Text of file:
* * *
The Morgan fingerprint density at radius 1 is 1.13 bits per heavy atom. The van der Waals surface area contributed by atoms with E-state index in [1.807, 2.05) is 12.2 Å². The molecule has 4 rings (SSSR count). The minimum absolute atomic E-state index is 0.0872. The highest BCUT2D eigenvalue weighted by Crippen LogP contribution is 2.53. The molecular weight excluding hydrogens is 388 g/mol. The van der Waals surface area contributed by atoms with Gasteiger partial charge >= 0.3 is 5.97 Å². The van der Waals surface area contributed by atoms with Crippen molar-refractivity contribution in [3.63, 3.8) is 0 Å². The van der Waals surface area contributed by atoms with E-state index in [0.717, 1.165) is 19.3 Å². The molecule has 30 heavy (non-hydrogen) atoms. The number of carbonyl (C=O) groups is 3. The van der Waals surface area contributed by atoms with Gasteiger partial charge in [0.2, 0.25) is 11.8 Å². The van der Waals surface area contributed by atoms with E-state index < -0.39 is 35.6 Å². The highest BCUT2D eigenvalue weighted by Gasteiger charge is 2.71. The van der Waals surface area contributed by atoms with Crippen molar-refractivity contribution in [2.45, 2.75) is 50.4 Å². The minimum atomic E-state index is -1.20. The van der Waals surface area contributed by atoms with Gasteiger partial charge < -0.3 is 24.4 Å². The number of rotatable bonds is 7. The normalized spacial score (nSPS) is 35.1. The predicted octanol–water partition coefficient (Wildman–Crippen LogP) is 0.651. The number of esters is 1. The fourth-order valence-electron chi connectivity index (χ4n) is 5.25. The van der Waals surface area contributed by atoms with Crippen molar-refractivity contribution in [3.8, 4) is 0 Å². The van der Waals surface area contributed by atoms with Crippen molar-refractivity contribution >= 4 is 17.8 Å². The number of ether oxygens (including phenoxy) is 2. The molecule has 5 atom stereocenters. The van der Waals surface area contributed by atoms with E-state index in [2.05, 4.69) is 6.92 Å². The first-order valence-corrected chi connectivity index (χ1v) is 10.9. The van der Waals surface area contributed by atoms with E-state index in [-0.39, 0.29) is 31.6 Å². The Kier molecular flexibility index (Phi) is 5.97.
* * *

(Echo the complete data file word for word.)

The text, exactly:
The Morgan fingerprint density at radius 1 is 1.13 bits per heavy atom. The van der Waals surface area contributed by atoms with E-state index in [1.807, 2.05) is 12.2 Å². The molecule has 4 rings (SSSR count). The minimum absolute atomic E-state index is 0.0872. The highest BCUT2D eigenvalue weighted by Crippen LogP contribution is 2.53. The molecular weight excluding hydrogens is 388 g/mol. The van der Waals surface area contributed by atoms with Gasteiger partial charge >= 0.3 is 5.97 Å². The van der Waals surface area contributed by atoms with Crippen molar-refractivity contribution in [3.63, 3.8) is 0 Å². The van der Waals surface area contributed by atoms with E-state index in [0.717, 1.165) is 19.3 Å². The molecule has 30 heavy (non-hydrogen) atoms. The number of carbonyl (C=O) groups is 3. The van der Waals surface area contributed by atoms with Gasteiger partial charge in [0.2, 0.25) is 11.8 Å². The van der Waals surface area contributed by atoms with E-state index < -0.39 is 35.6 Å². The highest BCUT2D eigenvalue weighted by Gasteiger charge is 2.71. The van der Waals surface area contributed by atoms with Crippen molar-refractivity contribution in [2.45, 2.75) is 50.4 Å². The minimum atomic E-state index is -1.20. The van der Waals surface area contributed by atoms with Gasteiger partial charge < -0.3 is 24.4 Å². The number of rotatable bonds is 7. The normalized spacial score (nSPS) is 35.1. The predicted octanol–water partition coefficient (Wildman–Crippen LogP) is 0.651. The number of esters is 1. The fourth-order valence-electron chi connectivity index (χ4n) is 5.25. The van der Waals surface area contributed by atoms with Crippen molar-refractivity contribution in [3.8, 4) is 0 Å². The van der Waals surface area contributed by atoms with Crippen molar-refractivity contribution >= 4 is 17.8 Å². The number of ether oxygens (including phenoxy) is 2. The molecule has 5 atom stereocenters. The van der Waals surface area contributed by atoms with E-state index in [2.05, 4.69) is 6.92 Å². The first-order valence-corrected chi connectivity index (χ1v) is 10.9. The van der Waals surface area contributed by atoms with E-state index in [-0.39, 0.29) is 31.6 Å². The Kier molecular flexibility index (Phi) is 5.97.